And the one point I would make, the one thing that Obama does not say about this essay, Kagan says don't cut the military too deeply. That is how we would jeopardize American supremacy. That's why there's a big break between them and I think that's where you'll see the conversation headed in the fall. Don't cut the military budget too deeply, or you do jeopardize this supremacy that we still enjoy, says Kagan to President Obama.
BLITZER: Michael's article is in the new issue of "TIME" magazine, our sister publication. We'll put the cover up there, the banner on the cover. "This Man is Busting Wall Street" -- excellent cover story about the prosecutor in New York.
CROWLEY: Great story.
BLITZER: All right. Michael, thanks very much.
CROWLEY: Thanks, Wolf.
BLITZER: President Obama opens up very movingly about his faith. You're going to hear him describe his spiritual journey, what he says has humbled him to his core.
And why did Donald Trump choose to endorse Mitt Romney? The real estate mogul himself standing by to join us live this hour.
And Prince William arrives at his next military assignment. Why residents there are not necessarily all that happy to see him.
BLITZER: Lisa Sylvester is monitoring some of the other top stories in THE SITUATION ROOM right now, including a huge increase in the government's no fly list.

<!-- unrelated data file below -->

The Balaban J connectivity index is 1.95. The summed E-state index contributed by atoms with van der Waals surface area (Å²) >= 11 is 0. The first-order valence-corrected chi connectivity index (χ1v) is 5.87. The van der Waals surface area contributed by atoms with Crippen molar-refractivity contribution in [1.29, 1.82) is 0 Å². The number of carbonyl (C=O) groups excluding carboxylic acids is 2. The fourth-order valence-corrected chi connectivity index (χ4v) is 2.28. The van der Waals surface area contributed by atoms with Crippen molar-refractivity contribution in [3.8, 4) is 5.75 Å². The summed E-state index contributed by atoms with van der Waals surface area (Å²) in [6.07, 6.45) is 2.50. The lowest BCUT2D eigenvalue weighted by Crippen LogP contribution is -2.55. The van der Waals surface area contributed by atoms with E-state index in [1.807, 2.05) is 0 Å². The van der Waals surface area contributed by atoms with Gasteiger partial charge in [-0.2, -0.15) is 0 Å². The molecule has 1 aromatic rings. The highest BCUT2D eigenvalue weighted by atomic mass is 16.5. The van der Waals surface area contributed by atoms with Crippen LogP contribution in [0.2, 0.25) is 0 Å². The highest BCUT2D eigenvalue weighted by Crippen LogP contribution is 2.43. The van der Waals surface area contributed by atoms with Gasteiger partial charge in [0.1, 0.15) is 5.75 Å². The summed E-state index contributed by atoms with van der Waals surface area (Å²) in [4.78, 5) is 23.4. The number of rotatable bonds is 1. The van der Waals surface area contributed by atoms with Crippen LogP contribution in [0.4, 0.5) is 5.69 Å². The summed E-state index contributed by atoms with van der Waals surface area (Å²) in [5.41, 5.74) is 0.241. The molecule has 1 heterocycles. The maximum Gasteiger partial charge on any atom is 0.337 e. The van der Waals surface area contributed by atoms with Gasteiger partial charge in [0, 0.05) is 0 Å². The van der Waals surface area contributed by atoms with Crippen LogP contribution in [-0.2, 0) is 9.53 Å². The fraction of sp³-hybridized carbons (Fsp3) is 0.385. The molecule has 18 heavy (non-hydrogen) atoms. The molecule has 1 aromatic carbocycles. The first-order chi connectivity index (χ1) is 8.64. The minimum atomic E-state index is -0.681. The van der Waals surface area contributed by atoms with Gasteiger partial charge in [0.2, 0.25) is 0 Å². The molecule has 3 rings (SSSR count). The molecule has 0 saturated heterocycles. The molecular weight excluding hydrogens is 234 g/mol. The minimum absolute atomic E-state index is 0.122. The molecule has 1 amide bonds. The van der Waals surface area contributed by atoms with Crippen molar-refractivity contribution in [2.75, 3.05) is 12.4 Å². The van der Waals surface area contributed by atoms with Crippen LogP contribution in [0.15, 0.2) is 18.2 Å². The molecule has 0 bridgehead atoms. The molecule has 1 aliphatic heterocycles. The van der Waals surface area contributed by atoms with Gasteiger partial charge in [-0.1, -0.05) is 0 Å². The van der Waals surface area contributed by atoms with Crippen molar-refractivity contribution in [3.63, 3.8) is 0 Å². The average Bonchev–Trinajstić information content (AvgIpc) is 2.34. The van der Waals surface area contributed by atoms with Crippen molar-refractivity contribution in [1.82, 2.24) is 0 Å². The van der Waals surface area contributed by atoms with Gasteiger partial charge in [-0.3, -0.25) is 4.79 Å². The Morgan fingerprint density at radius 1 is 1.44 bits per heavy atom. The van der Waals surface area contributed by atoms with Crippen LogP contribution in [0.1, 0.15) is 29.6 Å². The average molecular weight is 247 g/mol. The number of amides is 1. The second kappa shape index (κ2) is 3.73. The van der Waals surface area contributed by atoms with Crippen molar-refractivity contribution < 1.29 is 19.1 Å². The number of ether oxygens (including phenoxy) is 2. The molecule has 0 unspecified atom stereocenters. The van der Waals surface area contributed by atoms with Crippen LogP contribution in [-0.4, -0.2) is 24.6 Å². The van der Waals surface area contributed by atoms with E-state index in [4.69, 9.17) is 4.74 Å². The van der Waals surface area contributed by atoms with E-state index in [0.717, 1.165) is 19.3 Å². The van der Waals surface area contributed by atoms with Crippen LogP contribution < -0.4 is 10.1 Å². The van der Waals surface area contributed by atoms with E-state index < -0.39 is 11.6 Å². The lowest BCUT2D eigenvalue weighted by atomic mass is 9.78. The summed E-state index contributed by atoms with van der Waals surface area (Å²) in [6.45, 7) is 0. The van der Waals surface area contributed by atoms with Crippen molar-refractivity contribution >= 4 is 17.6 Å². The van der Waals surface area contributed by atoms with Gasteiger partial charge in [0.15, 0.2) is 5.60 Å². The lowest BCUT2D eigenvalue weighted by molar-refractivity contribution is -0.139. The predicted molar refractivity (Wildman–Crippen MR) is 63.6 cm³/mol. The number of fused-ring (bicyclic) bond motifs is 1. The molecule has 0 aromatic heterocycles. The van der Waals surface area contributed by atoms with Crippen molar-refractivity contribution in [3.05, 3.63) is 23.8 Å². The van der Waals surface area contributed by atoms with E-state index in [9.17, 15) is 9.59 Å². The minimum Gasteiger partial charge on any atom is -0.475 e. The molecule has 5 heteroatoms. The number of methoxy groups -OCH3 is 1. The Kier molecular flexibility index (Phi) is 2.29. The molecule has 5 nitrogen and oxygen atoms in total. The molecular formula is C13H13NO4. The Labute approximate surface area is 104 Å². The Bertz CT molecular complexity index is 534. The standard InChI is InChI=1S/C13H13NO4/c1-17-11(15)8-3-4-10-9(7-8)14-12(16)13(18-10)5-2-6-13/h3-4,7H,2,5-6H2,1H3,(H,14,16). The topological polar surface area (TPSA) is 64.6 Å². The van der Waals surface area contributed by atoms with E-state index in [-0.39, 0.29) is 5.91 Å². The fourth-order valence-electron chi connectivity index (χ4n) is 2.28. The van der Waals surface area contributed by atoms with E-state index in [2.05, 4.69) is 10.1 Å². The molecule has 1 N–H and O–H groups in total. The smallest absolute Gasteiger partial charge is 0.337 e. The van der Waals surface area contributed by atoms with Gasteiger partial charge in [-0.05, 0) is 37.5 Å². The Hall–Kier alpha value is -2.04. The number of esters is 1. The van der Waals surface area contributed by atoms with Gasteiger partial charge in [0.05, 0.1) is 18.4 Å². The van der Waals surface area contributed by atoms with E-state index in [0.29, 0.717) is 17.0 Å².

Lisa, what's going on?
LISA SYLVESTER, CNN CORRESPONDENT: Yes, that's right, Wolf. The number of people banned from flying doubled in the last year, from 10,000 to about 21,000. The jump can be attributed to a change in policy. The government now bans people who are deemed a threat to national security, not just a threat to crash a plane. Analysts can also now use a single credible source to recommend someone to the terror watch list.
And great news if you're buying a home. Mortgage rates are in an all-time low, with the average 30-year fixed rate now under 3.9 percent. President Obama says he wants all borrowers to have those low rates and if his new plan passes Congress, homeowners will save an average of $3,000 a year by refinancing their loans.
And it is so cold in Eastern Europe, people are actually dying. Ukraine officials say 65 people have died from the freezing conditions, many of whom are homeless. And a news outlet in Poland reports 29 people have died there. More than 1,000 in the area are seeking help for hypothermia and frostbite. The air from Siberia is causing the unusually frigid conditions.
And Prince William's six-week deployment to the Falkland Islands is under way. British officials say the royal is there on a routine assignment for a pilot of his experience. But Argentina's foreign ministry says it a little differently, saying he is there wearing the uniform of a conqueror. Argentina and the U.K. went to war over the Falkland Islands in '92 -- Wolf.
BLITZER: Lisa, thank you.
Very, very personal details of this faith -- the president of the United States speaking candidly at the National Prayer Breakfast today and recalling one prayer encounter that he says humbled will him to his core.